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Busta Rhymes to go on trial on assault charges
Busta Rhymes will face trial on two assault charges after a judge withdrew a plea offer Monday that would have let the MC remain free. Manhattan Criminal Court Judge Tanya Kennedy withdrew the offer that included probation, community service and a series of lectures to troubled youth. She cited his recent arrest for driving with a suspended license as the reason. "The court's offer is off the table," Kennedy told Rhymes. His attorneys declined to comment as they left court. Rhymes' attorney, Robert Kalina, has said previously that Rhymes had been prepared to accept the deal. After the judge withdrew her plea offer, the 34-year-old MC rejected a follow-up offer by the prosecution of one year in jail for each of two counts of assault -- to run concurrently -- and a $500 fine for the suspended license charge, and will go to trial instead. Kennedy tentatively set the trial to begin May 8. In February, Rhymes rejected a prosecutor's offer of six months in jail on the two assault charges, but said he would consider the judge's deal that would have allowed him to plead guilty to misdemeanor assault and remain free. Rhymes, whose real name is Trevor Smith, is accused in a complaint with beating Edward Hatchett, 39, his former driver, "with a closed fist about the head and neck" and kicking him in the ribs and torso during a dispute over back pay. The attack on Dec. 26 outside Rhymes' lower Manhattan office left Hatchett with cuts, bruises and substantial pain, according to the complaint. In the other case, Rhymes is charged with assaulting a fan, allegedly for spitting on Busta's car, after an Aug. 12 performance at the AmsterJam Music Festival on Randalls Island. In February, Rhymes was jailed briefly after police stopped his car for running a red light and discovered he was driving with a suspended license. Police also have tried to question Rhymes as a potential witness in the February 2006 shooting death of his bodyguard, Israel Ramirez. Police say Rhymes so far has refused to cooperate with their investigation.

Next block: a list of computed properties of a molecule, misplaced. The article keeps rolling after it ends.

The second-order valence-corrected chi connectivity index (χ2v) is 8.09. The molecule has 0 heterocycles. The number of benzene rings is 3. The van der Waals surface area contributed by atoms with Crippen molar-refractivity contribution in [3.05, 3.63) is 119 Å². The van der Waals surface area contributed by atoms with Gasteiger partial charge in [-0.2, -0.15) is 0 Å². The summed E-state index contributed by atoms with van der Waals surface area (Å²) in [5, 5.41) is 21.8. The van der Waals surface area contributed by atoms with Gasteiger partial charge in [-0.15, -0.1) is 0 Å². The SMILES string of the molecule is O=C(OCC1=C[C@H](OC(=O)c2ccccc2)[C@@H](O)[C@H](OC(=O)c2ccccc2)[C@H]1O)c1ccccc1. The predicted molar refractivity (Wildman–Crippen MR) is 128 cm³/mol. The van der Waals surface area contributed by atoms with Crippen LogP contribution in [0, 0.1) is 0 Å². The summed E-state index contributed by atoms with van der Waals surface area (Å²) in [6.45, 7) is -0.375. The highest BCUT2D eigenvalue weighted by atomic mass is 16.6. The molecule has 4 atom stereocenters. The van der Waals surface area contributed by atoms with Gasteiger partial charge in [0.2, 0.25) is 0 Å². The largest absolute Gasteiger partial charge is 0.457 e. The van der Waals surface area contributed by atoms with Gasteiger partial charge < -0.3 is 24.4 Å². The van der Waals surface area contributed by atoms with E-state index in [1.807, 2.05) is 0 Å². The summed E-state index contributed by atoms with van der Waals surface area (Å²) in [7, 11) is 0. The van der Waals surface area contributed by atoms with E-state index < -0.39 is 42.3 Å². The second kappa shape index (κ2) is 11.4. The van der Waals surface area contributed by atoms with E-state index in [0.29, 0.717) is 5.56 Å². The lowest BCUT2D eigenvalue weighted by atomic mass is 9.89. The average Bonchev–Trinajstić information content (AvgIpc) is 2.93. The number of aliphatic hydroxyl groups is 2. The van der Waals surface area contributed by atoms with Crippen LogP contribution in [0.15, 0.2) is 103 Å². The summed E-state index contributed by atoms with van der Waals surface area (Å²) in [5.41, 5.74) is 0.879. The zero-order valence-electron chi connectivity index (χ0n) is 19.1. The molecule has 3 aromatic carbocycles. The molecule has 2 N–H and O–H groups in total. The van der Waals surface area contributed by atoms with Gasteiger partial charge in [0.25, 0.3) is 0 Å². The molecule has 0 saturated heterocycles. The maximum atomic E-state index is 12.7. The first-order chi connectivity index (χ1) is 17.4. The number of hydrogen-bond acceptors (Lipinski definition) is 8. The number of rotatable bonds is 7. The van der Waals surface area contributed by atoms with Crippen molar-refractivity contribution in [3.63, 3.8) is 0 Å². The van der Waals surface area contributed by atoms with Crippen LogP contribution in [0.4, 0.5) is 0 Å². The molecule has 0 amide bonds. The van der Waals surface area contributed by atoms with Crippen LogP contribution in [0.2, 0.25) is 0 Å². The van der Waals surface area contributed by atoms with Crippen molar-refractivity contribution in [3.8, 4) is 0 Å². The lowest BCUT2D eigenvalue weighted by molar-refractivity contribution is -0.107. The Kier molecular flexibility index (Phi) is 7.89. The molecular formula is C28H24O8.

-- The Associated Press

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